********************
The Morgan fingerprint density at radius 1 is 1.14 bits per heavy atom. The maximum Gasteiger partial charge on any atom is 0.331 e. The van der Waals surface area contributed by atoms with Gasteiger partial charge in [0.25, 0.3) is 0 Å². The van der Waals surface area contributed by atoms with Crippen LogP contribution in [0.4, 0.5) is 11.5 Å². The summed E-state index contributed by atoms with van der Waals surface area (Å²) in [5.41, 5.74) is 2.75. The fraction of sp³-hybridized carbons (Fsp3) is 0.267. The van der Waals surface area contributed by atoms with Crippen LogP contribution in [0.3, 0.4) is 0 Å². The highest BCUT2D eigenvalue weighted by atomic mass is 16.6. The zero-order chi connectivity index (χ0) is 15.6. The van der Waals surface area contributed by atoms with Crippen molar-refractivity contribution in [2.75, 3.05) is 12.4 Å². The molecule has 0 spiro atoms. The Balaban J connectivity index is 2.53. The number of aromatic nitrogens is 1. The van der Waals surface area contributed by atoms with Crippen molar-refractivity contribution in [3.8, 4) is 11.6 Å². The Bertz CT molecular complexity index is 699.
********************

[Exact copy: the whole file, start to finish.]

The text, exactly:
The Morgan fingerprint density at radius 1 is 1.14 bits per heavy atom. The maximum Gasteiger partial charge on any atom is 0.331 e. The van der Waals surface area contributed by atoms with Gasteiger partial charge in [0.25, 0.3) is 0 Å². The van der Waals surface area contributed by atoms with Crippen LogP contribution in [0.4, 0.5) is 11.5 Å². The summed E-state index contributed by atoms with van der Waals surface area (Å²) in [5.41, 5.74) is 2.75. The fraction of sp³-hybridized carbons (Fsp3) is 0.267. The van der Waals surface area contributed by atoms with Crippen LogP contribution in [0.3, 0.4) is 0 Å². The highest BCUT2D eigenvalue weighted by atomic mass is 16.6. The zero-order chi connectivity index (χ0) is 15.6. The van der Waals surface area contributed by atoms with Crippen molar-refractivity contribution in [2.75, 3.05) is 12.4 Å². The molecule has 0 spiro atoms. The Balaban J connectivity index is 2.53. The number of aromatic nitrogens is 1. The van der Waals surface area contributed by atoms with Crippen molar-refractivity contribution in [3.8, 4) is 11.6 Å². The Bertz CT molecular complexity index is 699.